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Milton last won the day on November 13 2014

Milton had the most liked content!

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About Milton

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  1. Milton

    Bringing back the Black Fantastci

    Will do! If you have time, come check us out at Blackstasticon. Blacktasticon
  2. Hey y'all! A few years ago I joined AALBC in order expose my writing to more black readers. After falling off a few years, I'm back. Black Speculative Fiction, or what many call Afrofuturism these days, has been growing steadily during that time, so much so that many of the recent winners of such prestigious scifi and fantasy awards such as the Hugo and Nebula have been black writers, specifically black female writers. And with the release of Black Panther in February, many black readers have been asking where they can find books with the same feel as the movie. It's my hope to expose you to such books and the authors who write them. I hope that eventually AALBC will add categories for such books and writers, but that's down the road. I'm excited, and I know you'll like what you see. Stay tuned!
  3. Atlanta. ATL. The Rising Phoenix. The City too Busy to Hate. The Black Mecca. Capital of the Deep South. There, between flitting shadows and full moons, exists another world filled with dark creatures, demons, and immortals. Only a thin veil separates the Atlanta you know from this mysterious realm. Nine brave authors risk it all to reveal the crossroads of Southern charm and the Black Fantastic. Y'all ready? Milton Davis and MVMedia have done it again! Terminus is a one of a kind, powerful, and engaging look into the hidden wonders of Atlanta, GA. Known the world over as “HOTlanta,” the site of the 1996 Olympics, and the home of Dr. Martin Luther King, Jr., Terminus takes its readers on a journey underneath and in between these historic identifiers. Upon reading this anthology, we are riveted by the possibility that monsters, magical powers, and African folklore inhabit the streets of Atlanta as we see the city through the expansive imaginations of this volume’s talented authors. Terminus is an ambitious book filled with narrative twists and turns that leaves you wanting more! Clint Fluker, PhD Emory Center for Digital Scholarship In the end, it becomes obvious that it doesn’t matter what country, culture or colour with which you identify – this is a lively anthology with some powerful moments and some wry laughs vying for your attention. John Lindwood Grant Editor, Greydogtales.com MVmedia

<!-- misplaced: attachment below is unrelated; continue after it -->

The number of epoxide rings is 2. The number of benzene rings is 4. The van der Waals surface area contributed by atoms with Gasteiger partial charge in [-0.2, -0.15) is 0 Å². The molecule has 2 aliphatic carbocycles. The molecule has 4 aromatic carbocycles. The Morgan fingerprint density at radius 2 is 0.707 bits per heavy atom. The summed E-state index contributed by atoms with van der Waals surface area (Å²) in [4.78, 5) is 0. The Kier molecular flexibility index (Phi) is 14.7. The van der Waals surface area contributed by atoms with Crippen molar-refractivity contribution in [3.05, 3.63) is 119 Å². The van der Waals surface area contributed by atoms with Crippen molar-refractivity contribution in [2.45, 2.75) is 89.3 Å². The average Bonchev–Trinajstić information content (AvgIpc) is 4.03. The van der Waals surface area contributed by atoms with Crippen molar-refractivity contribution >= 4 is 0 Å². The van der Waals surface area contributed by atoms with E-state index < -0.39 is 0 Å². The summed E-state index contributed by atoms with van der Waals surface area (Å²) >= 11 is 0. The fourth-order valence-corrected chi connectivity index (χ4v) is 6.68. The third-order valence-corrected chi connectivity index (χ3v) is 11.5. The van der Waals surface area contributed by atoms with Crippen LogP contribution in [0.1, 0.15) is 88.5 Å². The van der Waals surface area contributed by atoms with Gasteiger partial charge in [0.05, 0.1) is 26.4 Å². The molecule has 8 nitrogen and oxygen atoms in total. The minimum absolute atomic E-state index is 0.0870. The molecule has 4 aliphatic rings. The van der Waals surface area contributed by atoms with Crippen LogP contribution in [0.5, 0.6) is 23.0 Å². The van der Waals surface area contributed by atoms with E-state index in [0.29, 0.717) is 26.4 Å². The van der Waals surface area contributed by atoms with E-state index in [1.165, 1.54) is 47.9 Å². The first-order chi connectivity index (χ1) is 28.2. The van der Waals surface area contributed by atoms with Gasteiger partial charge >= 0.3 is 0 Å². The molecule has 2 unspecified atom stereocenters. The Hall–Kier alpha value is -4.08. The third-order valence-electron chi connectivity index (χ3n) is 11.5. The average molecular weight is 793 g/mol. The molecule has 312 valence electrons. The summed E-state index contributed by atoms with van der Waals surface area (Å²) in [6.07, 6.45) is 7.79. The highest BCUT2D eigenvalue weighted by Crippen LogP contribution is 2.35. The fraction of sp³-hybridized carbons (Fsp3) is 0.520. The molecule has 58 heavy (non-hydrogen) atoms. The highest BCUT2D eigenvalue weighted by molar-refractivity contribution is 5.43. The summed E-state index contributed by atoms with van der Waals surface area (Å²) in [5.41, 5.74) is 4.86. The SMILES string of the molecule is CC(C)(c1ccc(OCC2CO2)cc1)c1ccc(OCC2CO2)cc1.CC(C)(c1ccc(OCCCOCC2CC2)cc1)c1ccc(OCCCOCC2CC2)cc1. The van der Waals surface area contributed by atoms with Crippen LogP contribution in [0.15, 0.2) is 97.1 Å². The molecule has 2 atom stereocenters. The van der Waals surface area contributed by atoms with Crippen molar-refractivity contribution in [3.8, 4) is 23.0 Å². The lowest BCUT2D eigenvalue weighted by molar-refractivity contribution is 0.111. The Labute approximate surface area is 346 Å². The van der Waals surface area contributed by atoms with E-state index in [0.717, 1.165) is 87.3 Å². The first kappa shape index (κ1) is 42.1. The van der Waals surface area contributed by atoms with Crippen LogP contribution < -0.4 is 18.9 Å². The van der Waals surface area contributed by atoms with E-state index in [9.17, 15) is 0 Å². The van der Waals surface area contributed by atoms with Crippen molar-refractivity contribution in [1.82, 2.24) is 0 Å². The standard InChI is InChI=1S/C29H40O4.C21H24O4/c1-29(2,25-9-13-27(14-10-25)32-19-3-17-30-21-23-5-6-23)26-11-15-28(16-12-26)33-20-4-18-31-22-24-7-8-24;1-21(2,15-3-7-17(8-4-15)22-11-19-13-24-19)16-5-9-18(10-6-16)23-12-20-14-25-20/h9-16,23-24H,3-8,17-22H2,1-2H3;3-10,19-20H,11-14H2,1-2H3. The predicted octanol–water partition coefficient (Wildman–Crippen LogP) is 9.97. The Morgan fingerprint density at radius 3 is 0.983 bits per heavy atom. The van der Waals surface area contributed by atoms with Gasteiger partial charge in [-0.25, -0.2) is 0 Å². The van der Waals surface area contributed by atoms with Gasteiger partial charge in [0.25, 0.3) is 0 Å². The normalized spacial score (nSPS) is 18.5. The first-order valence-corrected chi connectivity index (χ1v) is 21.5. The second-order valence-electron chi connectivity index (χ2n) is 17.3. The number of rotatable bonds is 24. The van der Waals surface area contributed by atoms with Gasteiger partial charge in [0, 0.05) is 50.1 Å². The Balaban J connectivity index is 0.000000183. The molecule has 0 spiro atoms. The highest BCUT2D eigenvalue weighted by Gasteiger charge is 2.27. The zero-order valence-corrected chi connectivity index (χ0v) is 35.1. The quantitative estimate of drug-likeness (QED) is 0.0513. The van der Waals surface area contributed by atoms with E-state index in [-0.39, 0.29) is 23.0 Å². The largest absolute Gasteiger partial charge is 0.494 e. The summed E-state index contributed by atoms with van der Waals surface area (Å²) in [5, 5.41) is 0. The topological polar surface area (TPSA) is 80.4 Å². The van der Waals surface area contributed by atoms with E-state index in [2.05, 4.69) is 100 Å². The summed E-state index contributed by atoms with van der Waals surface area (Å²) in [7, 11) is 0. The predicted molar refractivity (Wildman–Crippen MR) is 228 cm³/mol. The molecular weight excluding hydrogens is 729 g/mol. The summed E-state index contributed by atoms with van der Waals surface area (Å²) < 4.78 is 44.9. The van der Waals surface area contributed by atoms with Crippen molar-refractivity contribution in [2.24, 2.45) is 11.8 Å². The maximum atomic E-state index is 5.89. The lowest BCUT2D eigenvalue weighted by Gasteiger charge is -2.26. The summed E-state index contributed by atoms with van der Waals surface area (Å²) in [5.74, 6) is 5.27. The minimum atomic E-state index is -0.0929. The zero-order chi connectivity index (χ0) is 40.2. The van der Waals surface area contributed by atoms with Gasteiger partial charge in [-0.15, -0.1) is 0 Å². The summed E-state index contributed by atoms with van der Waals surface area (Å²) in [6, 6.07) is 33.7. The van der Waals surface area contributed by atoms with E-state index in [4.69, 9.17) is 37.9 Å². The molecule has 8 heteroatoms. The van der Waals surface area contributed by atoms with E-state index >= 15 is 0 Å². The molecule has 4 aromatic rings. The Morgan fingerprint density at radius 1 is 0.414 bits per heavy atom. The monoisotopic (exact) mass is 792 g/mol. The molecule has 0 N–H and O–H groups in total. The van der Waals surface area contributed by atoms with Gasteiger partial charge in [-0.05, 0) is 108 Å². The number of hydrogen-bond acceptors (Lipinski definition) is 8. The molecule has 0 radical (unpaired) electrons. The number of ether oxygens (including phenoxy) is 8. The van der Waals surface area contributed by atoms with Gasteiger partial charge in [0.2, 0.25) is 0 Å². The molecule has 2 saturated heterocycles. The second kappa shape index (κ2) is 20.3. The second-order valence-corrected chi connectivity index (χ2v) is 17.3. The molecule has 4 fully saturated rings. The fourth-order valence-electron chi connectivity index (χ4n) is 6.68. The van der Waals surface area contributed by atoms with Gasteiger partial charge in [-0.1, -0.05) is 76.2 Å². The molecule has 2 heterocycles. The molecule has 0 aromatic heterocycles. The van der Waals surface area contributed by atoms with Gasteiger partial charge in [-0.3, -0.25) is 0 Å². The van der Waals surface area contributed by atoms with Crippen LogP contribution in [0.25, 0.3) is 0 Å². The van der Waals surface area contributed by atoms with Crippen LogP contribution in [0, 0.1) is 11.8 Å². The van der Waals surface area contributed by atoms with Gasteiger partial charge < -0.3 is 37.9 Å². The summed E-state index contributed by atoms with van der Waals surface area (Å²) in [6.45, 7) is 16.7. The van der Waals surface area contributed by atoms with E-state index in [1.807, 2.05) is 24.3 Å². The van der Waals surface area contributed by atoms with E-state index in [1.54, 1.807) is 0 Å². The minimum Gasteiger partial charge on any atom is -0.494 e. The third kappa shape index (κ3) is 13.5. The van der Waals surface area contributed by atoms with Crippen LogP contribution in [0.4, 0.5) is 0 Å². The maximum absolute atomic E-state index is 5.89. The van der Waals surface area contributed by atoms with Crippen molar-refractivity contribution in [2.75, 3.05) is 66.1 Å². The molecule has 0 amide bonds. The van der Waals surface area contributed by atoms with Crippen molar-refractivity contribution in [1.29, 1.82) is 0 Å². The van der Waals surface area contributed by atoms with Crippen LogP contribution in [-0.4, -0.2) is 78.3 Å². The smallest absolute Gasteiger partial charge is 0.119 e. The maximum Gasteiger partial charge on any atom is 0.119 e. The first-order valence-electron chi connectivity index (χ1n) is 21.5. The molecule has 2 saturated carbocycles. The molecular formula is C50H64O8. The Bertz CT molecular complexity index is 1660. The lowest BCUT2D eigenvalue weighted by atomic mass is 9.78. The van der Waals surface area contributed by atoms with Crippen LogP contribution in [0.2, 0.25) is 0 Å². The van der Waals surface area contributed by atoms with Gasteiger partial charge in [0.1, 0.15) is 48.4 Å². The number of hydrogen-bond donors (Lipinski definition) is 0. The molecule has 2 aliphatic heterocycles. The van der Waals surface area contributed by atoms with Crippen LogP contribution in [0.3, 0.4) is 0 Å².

4. I've submitted two books for next year.
  5. Thanks, Troy! Online I prefer people purchase directly from me at www.mvmediaatl.com, but all my books are available through Amazon and Barnes and Noble. As far as bookstores I would say any bookstore because my books are distributed through Ingram. You'll have ask and order though.
  6. A new review: http://www.blackgate.com/2014/11/11/epic-fantasy-from-the-father-of-sword-soul-abengoni-first-calling-by-charles-r-saunders/